International efforts to assist women have produced mixed results: while Afghan women have won the right to participate in public life and have gained improved access to health care, education, and local economic development, escalating violence has jeopardized these gains in many provinces. Women exercising leadership abilities or pursuing opportunities provided by Western donors are accused of being anti-Islamic and have been subjected to threats, attack, and assassination. Differing views on women's roles have been a battleground over which competing visions for Afghan society, Islam, and claims to power have been fought. Women—so often objectified in times of war—have been at the frontlines of the Afghan conflict.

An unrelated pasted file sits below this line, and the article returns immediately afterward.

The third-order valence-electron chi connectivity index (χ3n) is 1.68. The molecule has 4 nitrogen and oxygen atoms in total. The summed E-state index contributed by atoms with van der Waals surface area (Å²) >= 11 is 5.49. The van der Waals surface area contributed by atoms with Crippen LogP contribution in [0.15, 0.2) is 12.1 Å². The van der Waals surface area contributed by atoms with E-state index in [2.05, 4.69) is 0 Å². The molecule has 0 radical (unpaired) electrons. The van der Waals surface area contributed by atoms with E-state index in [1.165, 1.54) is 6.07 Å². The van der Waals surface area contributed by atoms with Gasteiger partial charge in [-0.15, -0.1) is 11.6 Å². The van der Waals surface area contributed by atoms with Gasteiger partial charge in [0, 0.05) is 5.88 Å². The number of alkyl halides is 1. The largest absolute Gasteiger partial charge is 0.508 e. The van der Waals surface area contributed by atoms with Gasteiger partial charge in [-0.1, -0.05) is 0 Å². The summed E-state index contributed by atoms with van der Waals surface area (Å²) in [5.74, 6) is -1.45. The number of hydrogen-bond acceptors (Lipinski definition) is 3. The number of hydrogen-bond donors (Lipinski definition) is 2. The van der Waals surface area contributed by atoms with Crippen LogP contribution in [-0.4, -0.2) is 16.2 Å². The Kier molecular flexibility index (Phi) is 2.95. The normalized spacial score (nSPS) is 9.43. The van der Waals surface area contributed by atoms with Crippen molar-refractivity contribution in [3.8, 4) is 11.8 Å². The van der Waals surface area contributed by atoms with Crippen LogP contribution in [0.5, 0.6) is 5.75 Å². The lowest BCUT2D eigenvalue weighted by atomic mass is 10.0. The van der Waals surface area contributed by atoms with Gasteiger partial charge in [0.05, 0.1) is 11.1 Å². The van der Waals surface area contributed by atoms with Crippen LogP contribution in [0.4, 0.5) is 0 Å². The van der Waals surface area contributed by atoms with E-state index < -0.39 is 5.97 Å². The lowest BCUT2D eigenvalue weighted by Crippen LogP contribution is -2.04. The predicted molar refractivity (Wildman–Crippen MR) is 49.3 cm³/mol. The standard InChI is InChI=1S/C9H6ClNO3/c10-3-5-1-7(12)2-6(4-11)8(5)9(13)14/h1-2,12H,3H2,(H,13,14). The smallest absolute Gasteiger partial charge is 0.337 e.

In highlighting the concerns and status of Afghan women, this report aims to provide options for Western policymakers to protect women's gains while pursuing political solutions to the conflict. The report argues that it will be impossible for girls and women to consolidate their gains in a militarized environment. U.S.-led forces have been unable to provide security or protect Afghan civilians in many areas. When the scale of the military intervention increased, the insurgency became stronger and the influence of the Taliban and armed groups spread. The presence of foreign troops has been identified as a major factor driving the insurgency, along with widespread resentment of a corrupt central government and the abuses of predatory strongmen. The resulting climate of insecurity and impunity has produced new forms of powerlessness for many Afghan women and girls, who have been widowed, displaced, trafficked, and forced into marriage as a direct or indirect result of the conflict.